I have a chip which needs a quadrature LO. Specifications:

  • Frequency range: 1.7 GHz - 2.5 GHz (wider range appreciated)
  • Both I/Q differential (i.e. 4 wires in total)
  • Each wire 1Vpp
  • DC offset of 500mV (capable of driving 50 Ohm, i.e., 10-20mA)
  • Matching is 50 Ohm but not perfect (S11 > -10dB)
  • Jitter: hundreds of fs rms (like 400fs)
  • Phase accuracy: ~1 deg
  • If possible: Capability of fast (or even ultra fast) hopping/settling (around 10ns)
  • Cost: "does not matter"
  • Power: "does not matter"

For my current revision, I use an external signal generator which goes into a 90 Degree hybrid and enters the PCB via 2 SMA connectors (I and Q). Each of these channels go through an on-board 1:1 balun. An RF choke adds DC offset of 500mV.

However, this setup is clunky, the on-board balun (MABA-007871-CT1A40) does not even meet the specs. For my second revision, I would like to generate these signals on-board to simplify the setup.

An RFDAC (like AD9164: 16 Bit, 12 GPBS) would satisfy all requirements but getting this 165-pin BGA beast with its SERDES interface working takes me forever.

So if I relax the fast settling requirement I would assume there are solutions out there. However, I am unable to find any quadrature generators on DigiKey! (I can find I/Q Modulators or Demodulators but I need the generation).

  • \$\begingroup\$ How much harmonic distortion can you tolerate? I wonder about using a digital clock generator chip and then filtering off the harmonics. \$\endgroup\$ Commented Jan 23, 2018 at 1:01
  • \$\begingroup\$ Must it be a sine wave? \$\endgroup\$ Commented Jan 23, 2018 at 1:07
  • \$\begingroup\$ Two channels of DDS + two RF frequency multipliers. OR Two channels of high bandwidth DDS + up-conversion mixers. Each up-conversion mixer would receive 1.75 GHz CW + one of the DDS's. I'm not an RF engineer, but I think this could work. \$\endgroup\$
    – user57037
    Commented Jan 23, 2018 at 1:08
  • \$\begingroup\$ Levels can be sorted out using pads if needed. If true differential signal is needed, you can use a balun on each signal. \$\endgroup\$
    – user57037
    Commented Jan 23, 2018 at 1:10
  • \$\begingroup\$ @PeterGreen: It is a clock signal, hence HD is not an issue; the signal is rectified using inverters. However, digital clock generators usually don't satisfy 400fsrms? Also, the main question is about (simple) quadrature output. \$\endgroup\$
    – divB
    Commented Jan 23, 2018 at 1:57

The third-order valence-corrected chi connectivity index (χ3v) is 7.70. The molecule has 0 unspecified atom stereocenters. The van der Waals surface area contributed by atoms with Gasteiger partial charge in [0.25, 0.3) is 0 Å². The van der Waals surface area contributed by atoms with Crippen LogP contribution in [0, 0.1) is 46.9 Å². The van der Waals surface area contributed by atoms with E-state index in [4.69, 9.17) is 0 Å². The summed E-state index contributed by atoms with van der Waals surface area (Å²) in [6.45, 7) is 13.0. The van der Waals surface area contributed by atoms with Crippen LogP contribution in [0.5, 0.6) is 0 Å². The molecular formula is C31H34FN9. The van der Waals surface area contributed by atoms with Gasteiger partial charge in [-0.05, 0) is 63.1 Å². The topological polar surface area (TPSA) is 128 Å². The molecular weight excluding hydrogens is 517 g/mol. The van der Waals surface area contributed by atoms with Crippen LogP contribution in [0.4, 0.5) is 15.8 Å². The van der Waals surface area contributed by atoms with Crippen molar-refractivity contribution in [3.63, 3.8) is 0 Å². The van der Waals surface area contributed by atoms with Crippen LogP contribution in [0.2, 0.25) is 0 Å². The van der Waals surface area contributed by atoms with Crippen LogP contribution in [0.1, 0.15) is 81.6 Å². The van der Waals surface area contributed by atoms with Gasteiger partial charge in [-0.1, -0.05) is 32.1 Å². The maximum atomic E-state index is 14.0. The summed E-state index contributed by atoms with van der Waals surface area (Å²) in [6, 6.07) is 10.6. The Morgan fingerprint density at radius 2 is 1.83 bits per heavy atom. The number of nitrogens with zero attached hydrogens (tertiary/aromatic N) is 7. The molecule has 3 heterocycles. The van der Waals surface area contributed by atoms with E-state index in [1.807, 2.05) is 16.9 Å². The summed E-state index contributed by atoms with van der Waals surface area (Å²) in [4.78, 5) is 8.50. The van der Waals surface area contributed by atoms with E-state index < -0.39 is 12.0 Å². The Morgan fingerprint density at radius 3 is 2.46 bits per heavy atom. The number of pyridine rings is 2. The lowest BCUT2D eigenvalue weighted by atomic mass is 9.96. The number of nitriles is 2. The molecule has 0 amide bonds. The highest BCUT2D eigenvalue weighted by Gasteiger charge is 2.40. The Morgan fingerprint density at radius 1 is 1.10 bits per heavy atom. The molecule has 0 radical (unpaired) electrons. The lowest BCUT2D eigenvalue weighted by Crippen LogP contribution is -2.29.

3 Answers 3


Fast flip flops make light work of 0 to 90

Since the target system can accept a non-sine-wave signal, the solution to this problem is actually rather simple -- generate a 3.4 to 5GHz differential clock signal (by hook or by crook, I don't care how you get it), and then use 2 DFFs in the classical quadrature generator configuration, as depicted below (image from this article):

DFF quadrature generator

Considering that fast flip flops, such as the 10GHz NB7V52M have differential I/Os, we can elide the inverter (it becomes a differential transposition), yielding the resulting circuit (termination components not shown for clarity's sake):


simulate this circuit – Schematic created using CircuitLab

Parts cost is a non-issue -- I seriously doubt you can get a 5GHz generator for less than the cost of the two flip-flop ICs in the solution.


A wideband analogue phase splitter can be made like this: -

enter image description here

The input stimulus comes from V1 and I and Q outputs are at Va and Vb. Providing you keep the two resistors at a value of \$\sqrt{\frac{L}{C}}\$ then you get a constant phase shift of exactly 90 degrees between Va and Vb.

So, for the implementation above, the bode diagram is: -

enter image description here

The only down side is that there are amplitude variations in Va and Vb across the frequency range. For instance, at 1.7 GHz, Va is about 2 dB higher than Vb. At 2.5 GHz, Vb is about 1.4 dB bigger than Va.

Just a thought.


Why not using a passive polyphase filter like this one?

enter image description here

Image source: http://article.sapub.org/10.5923.j.msse.20120104.02.html


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